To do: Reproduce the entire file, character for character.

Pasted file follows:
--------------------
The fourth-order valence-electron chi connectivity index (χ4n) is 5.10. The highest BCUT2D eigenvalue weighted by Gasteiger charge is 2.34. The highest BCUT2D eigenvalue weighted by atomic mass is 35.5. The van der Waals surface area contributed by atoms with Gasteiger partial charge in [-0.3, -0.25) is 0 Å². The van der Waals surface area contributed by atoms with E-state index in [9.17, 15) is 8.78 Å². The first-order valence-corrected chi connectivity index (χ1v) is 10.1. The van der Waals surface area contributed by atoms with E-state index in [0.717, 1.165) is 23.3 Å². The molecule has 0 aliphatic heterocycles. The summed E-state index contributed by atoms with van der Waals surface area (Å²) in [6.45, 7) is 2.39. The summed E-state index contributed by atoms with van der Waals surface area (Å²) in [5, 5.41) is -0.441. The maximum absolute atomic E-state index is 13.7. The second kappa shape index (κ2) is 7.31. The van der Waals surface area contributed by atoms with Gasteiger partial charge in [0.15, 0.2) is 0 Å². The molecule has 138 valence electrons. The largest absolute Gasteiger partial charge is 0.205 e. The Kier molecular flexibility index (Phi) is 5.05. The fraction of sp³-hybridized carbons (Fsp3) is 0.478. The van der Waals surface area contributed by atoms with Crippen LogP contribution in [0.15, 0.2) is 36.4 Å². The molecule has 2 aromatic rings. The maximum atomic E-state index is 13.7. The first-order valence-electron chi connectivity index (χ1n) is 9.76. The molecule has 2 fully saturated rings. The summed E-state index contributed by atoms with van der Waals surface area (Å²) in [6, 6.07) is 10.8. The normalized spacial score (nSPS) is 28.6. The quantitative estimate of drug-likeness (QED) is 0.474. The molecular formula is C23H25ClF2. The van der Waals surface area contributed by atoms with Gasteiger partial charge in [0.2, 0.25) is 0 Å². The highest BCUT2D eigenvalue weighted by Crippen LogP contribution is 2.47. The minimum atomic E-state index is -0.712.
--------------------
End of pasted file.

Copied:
The fourth-order valence-electron chi connectivity index (χ4n) is 5.10. The highest BCUT2D eigenvalue weighted by Gasteiger charge is 2.34. The highest BCUT2D eigenvalue weighted by atomic mass is 35.5. The van der Waals surface area contributed by atoms with Gasteiger partial charge in [-0.3, -0.25) is 0 Å². The van der Waals surface area contributed by atoms with E-state index in [9.17, 15) is 8.78 Å². The first-order valence-corrected chi connectivity index (χ1v) is 10.1. The van der Waals surface area contributed by atoms with E-state index in [0.717, 1.165) is 23.3 Å². The molecule has 0 aliphatic heterocycles. The summed E-state index contributed by atoms with van der Waals surface area (Å²) in [6.45, 7) is 2.39. The summed E-state index contributed by atoms with van der Waals surface area (Å²) in [5, 5.41) is -0.441. The maximum absolute atomic E-state index is 13.7. The second kappa shape index (κ2) is 7.31. The van der Waals surface area contributed by atoms with Gasteiger partial charge in [0.15, 0.2) is 0 Å². The molecule has 138 valence electrons. The largest absolute Gasteiger partial charge is 0.205 e. The Kier molecular flexibility index (Phi) is 5.05. The fraction of sp³-hybridized carbons (Fsp3) is 0.478. The van der Waals surface area contributed by atoms with Crippen LogP contribution in [0.15, 0.2) is 36.4 Å². The molecule has 2 aromatic rings. The maximum atomic E-state index is 13.7. The first-order valence-electron chi connectivity index (χ1n) is 9.76. The molecule has 2 fully saturated rings. The summed E-state index contributed by atoms with van der Waals surface area (Å²) in [6, 6.07) is 10.8. The normalized spacial score (nSPS) is 28.6. The quantitative estimate of drug-likeness (QED) is 0.474. The molecular formula is C23H25ClF2. The van der Waals surface area contributed by atoms with Gasteiger partial charge in [0.2, 0.25) is 0 Å². The highest BCUT2D eigenvalue weighted by Crippen LogP contribution is 2.47. The minimum atomic E-state index is -0.712.